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Israel’s Decision to Declare 988 Acres (4 sq. km….Ed.) of West Bank Territory as State Land

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Israel’s Decision to Declare 988 Acres (4 sq. km….Ed.) of West Bank Territory as State Land (Jerusalem Center for Public Affairs)
(dailyalert.org, Sept. 1, 2014)

There is considerable confusion about the recent action of Israel’s civil administration declaring 988 acres of West Bank territory as state land. Those who oppose the recent declaration may appeal the Israeli decision. When Palestinians have brought proof of ownership of contested territory to Israeli courts, including Israel’s Supreme Court, the courts have at times issued decisions calling on the Israeli government to restore the property in question to its Palestinian claimant, even if that requires dismantling the private homes of Israeli citizens.

It should be remembered that the Oslo II Interim Agreement, signed by Yitzhak Rabin and Yasser Arafat at the White House in 1995, established a division of the West Bank into three areas: Israeli responsibilities in Area C included the power of zoning and planning. The territory which Israel declared as state land is within Area C.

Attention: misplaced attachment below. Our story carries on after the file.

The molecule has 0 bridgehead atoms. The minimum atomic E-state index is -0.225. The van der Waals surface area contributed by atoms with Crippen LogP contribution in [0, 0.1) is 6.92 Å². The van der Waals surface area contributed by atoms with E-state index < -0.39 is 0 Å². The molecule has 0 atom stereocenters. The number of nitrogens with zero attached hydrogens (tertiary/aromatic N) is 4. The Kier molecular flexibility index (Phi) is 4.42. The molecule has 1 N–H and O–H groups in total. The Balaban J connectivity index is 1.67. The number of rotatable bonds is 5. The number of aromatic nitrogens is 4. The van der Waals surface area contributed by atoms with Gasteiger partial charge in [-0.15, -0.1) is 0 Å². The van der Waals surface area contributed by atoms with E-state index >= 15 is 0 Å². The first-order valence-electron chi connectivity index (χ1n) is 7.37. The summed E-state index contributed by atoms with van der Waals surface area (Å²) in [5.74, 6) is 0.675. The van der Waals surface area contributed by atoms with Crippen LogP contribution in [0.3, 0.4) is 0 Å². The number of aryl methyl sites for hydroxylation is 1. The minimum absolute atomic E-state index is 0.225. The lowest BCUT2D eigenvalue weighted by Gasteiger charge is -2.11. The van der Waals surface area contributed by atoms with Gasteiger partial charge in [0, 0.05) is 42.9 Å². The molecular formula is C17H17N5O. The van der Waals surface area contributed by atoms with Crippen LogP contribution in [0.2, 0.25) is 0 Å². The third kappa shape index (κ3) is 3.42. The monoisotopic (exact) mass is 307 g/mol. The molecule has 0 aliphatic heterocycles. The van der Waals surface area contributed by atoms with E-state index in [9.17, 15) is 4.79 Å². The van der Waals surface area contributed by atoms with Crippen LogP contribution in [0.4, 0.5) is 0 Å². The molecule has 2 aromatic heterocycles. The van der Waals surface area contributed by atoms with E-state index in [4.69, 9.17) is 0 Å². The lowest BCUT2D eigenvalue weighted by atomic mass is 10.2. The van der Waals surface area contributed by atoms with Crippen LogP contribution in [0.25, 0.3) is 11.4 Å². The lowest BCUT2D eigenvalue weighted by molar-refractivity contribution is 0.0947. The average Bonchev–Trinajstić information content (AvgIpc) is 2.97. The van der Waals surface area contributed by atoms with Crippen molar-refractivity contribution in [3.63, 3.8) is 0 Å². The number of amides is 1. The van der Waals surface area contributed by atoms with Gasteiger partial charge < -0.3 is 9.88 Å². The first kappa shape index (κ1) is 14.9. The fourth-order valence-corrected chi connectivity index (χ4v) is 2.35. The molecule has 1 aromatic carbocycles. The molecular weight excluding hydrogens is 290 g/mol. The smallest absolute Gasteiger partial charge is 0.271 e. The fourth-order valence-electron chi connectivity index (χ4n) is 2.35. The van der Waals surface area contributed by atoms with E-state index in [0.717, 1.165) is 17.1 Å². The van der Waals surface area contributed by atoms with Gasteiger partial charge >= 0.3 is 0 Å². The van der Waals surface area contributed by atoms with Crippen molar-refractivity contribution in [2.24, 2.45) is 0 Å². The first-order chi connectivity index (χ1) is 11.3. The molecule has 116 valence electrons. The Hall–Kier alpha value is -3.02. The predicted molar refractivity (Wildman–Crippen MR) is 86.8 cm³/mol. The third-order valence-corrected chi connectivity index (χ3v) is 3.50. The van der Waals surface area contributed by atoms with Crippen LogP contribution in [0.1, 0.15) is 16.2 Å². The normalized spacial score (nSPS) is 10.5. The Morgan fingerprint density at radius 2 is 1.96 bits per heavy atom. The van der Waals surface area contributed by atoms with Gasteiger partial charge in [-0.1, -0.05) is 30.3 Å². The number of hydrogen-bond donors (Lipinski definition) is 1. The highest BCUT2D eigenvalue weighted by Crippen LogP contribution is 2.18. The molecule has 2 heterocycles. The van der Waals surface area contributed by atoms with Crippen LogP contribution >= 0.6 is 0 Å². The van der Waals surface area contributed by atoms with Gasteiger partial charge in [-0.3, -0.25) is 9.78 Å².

The architects of the Oslo Agreements understood that Palestinians would develop areas under their jurisdiction while Israel would develop areas it controlled. That is why there was no settlement freeze in the original Oslo Agreements. What will determine Israel’s borders are negotiations and not construction; after all, Israel dismantled all its settlements in Sinai when it made peace with Egypt in 1979 and it withdrew all its settlements from the Gaza Strip as part of its Gaza Disengagement in 2005.

Moreover, the territory in question is part of a settlement bloc, south of Jerusalem, known as Gush Etzion, which was settled by Jews prior to 1948, but lost by Israel when it came under attack by Arab forces. During past negotiating rounds it became clear to Israelis and Palestinians alike that at the end of the day, Israel will retain the settlement blocs.

The determination that Israel will retain the settlement blocs is reflected in U.S. diplomatic communications like the 2004 letter by President Bush to former Prime Minister Ariel Sharon and the statements made by President Obama in 2011 about demographic changes on the ground and changes in the 1967 lines. The least controversial of these settlement blocs is Gush Etzion.

 

The question of legality of settlements relates to Article 49 of the 1949 Fourth Geneva Convention. The view of Israeli jurists, and important U.S. jurists as well (like Eugene Rostow, the former dean of Yale Law School), is that this section relates to the forcible movement of an occupier’s population into an occupied territory. This language was incorporated as a reaction to Nazi German policies of forcibly transferring German Jews to Occupied Poland for extermination.

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